Penn. Firefighters Support Local Cancer Patient
Standard-Speaker, Hazleton, Pa.
July 23—Dana Scatton thought she was going for lunch.
Instead, she got love.
The 18-year-old mother, who has been battling brain cancer since December, got a surprise visit from Pink Heals Inc., a national program that partners with public safety groups, local businesses and families to show individuals that they are loved.
As Scatton sat at a picnic table under a pavilion holding her 6-month-old daughter, Aries, she heard sirens. Before she knew it, there was a pink ambulance in front of the pavilion. Behind it, there were fire trucks—which wrapped around the perimeter of Hazle Twp. Community Park. Firefighters from throughout the Hazleton area—at least a half-dozen companies—were walking across the park and formed a line to give Dana a hug.
"Thanks for telling me, guys," Dana said, as she was surrounded by her family, which includes eight siblings.
Leading the line was Susan Sottilare, a member of the Lehigh Valley Pink Heals organization, along with Lehigh Valley chapter members John Sottilare, Susan's husband, and Laurene Fleming and Will Glasser—all wearing pink fire helmets with pink name labels and pink firefighter turnout, or bunker, gear.
"We'd thought we'd come here and share some love and support," Susan Sottilare said.
Scatton was presented with a pink boa around her neck and a pink bear to remember Pink Heals.
Susan Sottilare explained what Pink Heals is all about
"We are a local chapter of a national organization," she said."We go around and show love and support to anybody who has gone through treatment, is going through treatment, is in remission, or unfortunately for a loved one who has passed. We ask them to sign our rolling memorial."
The Lehigh Valley chapter has a pink ambulance named Mae "after our longest member passed away at the age of 98 from breast cancer," Susan Sottilare said. Scatton signed the ambulance in a vacant spot above the right rear fender. They also have a pink fire truck that didn't make the trip Sunday.
Cheri Homa, the aunt of Scatton's brother-in-law, Frank Fallabel, saw Pink Heals when they made a visit to the area and called them.
"We reached out to them, and they were so wonderful and coordinated," Homa said.
Andy Mhley, a firefighter in Hazleton, and his girfriend, Dianna Barna, were on a Pink Heals national tour when they visited about a half-dozen people in the Hazleton area last year. They coordinated all of the fire companies coming to the event Sunday.
"Cheri got a hold of me, and I got a hold of the closest chapter, Lehigh Valley, and got the ball rolling," Mhley said. "I started reaching out, and you reach out to one (fire company) and they spread the word through the community. It's a very touching situation. I don't know what else you could say."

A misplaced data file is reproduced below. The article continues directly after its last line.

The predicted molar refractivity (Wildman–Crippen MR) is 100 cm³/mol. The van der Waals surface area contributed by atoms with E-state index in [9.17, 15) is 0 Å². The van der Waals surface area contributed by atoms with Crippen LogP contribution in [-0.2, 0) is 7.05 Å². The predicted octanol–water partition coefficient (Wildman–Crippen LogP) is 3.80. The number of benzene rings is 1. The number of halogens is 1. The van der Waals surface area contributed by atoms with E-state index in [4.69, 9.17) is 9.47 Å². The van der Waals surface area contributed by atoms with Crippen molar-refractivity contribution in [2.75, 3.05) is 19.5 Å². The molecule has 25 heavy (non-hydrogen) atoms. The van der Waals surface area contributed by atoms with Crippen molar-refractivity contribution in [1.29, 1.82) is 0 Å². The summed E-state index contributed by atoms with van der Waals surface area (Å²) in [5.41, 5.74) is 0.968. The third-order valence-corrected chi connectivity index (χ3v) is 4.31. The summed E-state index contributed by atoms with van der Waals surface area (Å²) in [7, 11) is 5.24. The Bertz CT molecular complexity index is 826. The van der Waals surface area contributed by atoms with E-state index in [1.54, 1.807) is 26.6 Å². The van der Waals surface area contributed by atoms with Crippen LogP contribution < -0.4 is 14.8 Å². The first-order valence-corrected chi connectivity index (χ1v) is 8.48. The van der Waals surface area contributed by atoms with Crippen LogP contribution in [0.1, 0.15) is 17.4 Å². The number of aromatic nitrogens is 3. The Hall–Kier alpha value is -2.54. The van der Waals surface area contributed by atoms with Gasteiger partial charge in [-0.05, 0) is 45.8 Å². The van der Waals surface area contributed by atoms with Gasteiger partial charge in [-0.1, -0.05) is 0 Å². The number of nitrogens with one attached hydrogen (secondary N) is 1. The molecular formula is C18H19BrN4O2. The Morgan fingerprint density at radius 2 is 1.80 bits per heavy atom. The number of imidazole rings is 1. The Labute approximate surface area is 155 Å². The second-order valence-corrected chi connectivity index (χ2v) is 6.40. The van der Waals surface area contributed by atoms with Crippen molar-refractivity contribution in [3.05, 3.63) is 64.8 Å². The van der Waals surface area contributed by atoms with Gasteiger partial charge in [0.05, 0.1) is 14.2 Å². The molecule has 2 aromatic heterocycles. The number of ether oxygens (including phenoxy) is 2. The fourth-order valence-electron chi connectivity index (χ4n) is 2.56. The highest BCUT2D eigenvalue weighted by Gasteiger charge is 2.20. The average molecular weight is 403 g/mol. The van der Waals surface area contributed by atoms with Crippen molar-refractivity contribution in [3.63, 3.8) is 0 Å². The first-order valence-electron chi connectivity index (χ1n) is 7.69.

Leann Fallabel, Scatton's older sister, was also touched by the visit.
"When I saw the line of the firemen that came to give her a hug and all the family that came, it was just overwhelming," Fallabel said. "It was so nice of them to take time out of their day and come and support my sister. I'm proud of her. She's a fighter. It isn't easy. But she is a warrior. She is unbelievable. She amazes all of us. This is just a reminder we are here to support her."
Scatton's father, Robert, was also thankful.
"I am thankful to everyone for their prayers," he said. "She's a fighter."
Dana Scatton's mother, Lenore, said the outpouring of affection has stretched across the Atlantic Ocean.
"We have received gifts from England and France," Lenore said. "We have had prayers from all over the world. People have been sending her messages and saying that they are praying for us. Continue the prayers. We are praying for a miracle. I'm trying to believe that miracle is going to happen."
Fallabel told the story of how the family got Dana Scatton to Community Park.
"I told her we were going for lunch," Fallabel said. "Then I told her there was going to be a picnic here and to come for lunch here. I don't know what she thought when she got here. There wasn't much of a picnic, wasn't much in the way of refreshments, but she just seemed kinda happy to see everybody. Then she said why is the media here? I said there must be something going on somewhere. I don't know."
Scatton said she had never heard of Pink Heals.
"I didn't even know it was for me. I thought maybe it was a parade," Scatton said. "I'm so blessed everyone has been praying for us. It is so appreciated. I appreciate it from the bottom of my heart. Prayer moves mountains."
A prayer service was held for Scatton earlier this year.
In December, 2017, Scatton developed symptoms and was diagnosed with Diffuse Intrinsic Pontine Gliomas, a highly aggressive and difficult-to-treat brain tumor found at the base of the brain for which she has been getting treatment in Monterrey, Mexico. DIPG is rare, striking annually about 300 children, who are generally between ages 5 and 10.
Fallabel said fundraising events, including the The Dash for Dana, a 5-kilometer run, was held in January, and Dance for Dana was held in February. Those fundraisers have paid for her treatments to date, but more funds have to be raised for her continuing treatment in Mexico, Fallabel said.
There is a "Pray for Dana" Facebook page, www.facebook.com/prayfordana.